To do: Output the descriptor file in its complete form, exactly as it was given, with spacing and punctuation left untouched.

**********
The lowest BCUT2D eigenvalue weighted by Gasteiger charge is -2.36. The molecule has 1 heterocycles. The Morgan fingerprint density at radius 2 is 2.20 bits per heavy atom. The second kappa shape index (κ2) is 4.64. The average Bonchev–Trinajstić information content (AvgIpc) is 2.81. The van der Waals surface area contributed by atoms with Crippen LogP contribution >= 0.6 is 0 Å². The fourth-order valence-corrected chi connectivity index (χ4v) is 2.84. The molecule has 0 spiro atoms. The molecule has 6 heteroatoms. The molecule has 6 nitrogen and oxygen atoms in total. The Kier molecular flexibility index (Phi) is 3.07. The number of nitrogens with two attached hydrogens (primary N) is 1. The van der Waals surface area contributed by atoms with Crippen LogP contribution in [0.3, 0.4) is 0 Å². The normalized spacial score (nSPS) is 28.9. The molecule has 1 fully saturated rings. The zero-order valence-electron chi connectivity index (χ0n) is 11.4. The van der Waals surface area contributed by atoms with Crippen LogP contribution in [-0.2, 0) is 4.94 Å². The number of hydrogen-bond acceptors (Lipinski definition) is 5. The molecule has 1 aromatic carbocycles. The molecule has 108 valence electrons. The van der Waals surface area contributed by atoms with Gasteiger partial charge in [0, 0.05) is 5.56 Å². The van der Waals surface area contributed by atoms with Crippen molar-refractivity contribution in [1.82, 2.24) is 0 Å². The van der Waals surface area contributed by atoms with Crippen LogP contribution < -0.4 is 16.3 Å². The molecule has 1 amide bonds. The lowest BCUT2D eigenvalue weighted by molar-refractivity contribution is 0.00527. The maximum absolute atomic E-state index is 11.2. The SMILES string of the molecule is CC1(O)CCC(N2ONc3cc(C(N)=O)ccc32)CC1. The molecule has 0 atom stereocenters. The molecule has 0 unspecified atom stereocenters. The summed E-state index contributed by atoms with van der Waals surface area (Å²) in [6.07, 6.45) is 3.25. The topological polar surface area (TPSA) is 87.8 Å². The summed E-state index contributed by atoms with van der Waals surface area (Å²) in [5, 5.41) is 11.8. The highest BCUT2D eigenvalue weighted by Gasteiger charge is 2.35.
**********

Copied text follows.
The lowest BCUT2D eigenvalue weighted by Gasteiger charge is -2.36. The molecule has 1 heterocycles. The Morgan fingerprint density at radius 2 is 2.20 bits per heavy atom. The second kappa shape index (κ2) is 4.64. The average Bonchev–Trinajstić information content (AvgIpc) is 2.81. The van der Waals surface area contributed by atoms with Crippen LogP contribution >= 0.6 is 0 Å². The fourth-order valence-corrected chi connectivity index (χ4v) is 2.84. The molecule has 0 spiro atoms. The molecule has 6 heteroatoms. The molecule has 6 nitrogen and oxygen atoms in total. The Kier molecular flexibility index (Phi) is 3.07. The number of nitrogens with two attached hydrogens (primary N) is 1. The van der Waals surface area contributed by atoms with Crippen LogP contribution in [0.3, 0.4) is 0 Å². The normalized spacial score (nSPS) is 28.9. The molecule has 1 fully saturated rings. The zero-order valence-electron chi connectivity index (χ0n) is 11.4. The van der Waals surface area contributed by atoms with Crippen LogP contribution in [-0.2, 0) is 4.94 Å². The number of hydrogen-bond acceptors (Lipinski definition) is 5. The molecule has 1 aromatic carbocycles. The molecule has 108 valence electrons. The van der Waals surface area contributed by atoms with Gasteiger partial charge in [0, 0.05) is 5.56 Å². The van der Waals surface area contributed by atoms with Crippen molar-refractivity contribution in [1.82, 2.24) is 0 Å². The van der Waals surface area contributed by atoms with Crippen LogP contribution < -0.4 is 16.3 Å². The molecule has 1 amide bonds. The lowest BCUT2D eigenvalue weighted by molar-refractivity contribution is 0.00527. The maximum absolute atomic E-state index is 11.2. The SMILES string of the molecule is CC1(O)CCC(N2ONc3cc(C(N)=O)ccc32)CC1. The molecule has 0 atom stereocenters. The molecule has 0 unspecified atom stereocenters. The summed E-state index contributed by atoms with van der Waals surface area (Å²) in [6.07, 6.45) is 3.25. The topological polar surface area (TPSA) is 87.8 Å². The summed E-state index contributed by atoms with van der Waals surface area (Å²) in [5, 5.41) is 11.8. The highest BCUT2D eigenvalue weighted by Gasteiger charge is 2.35.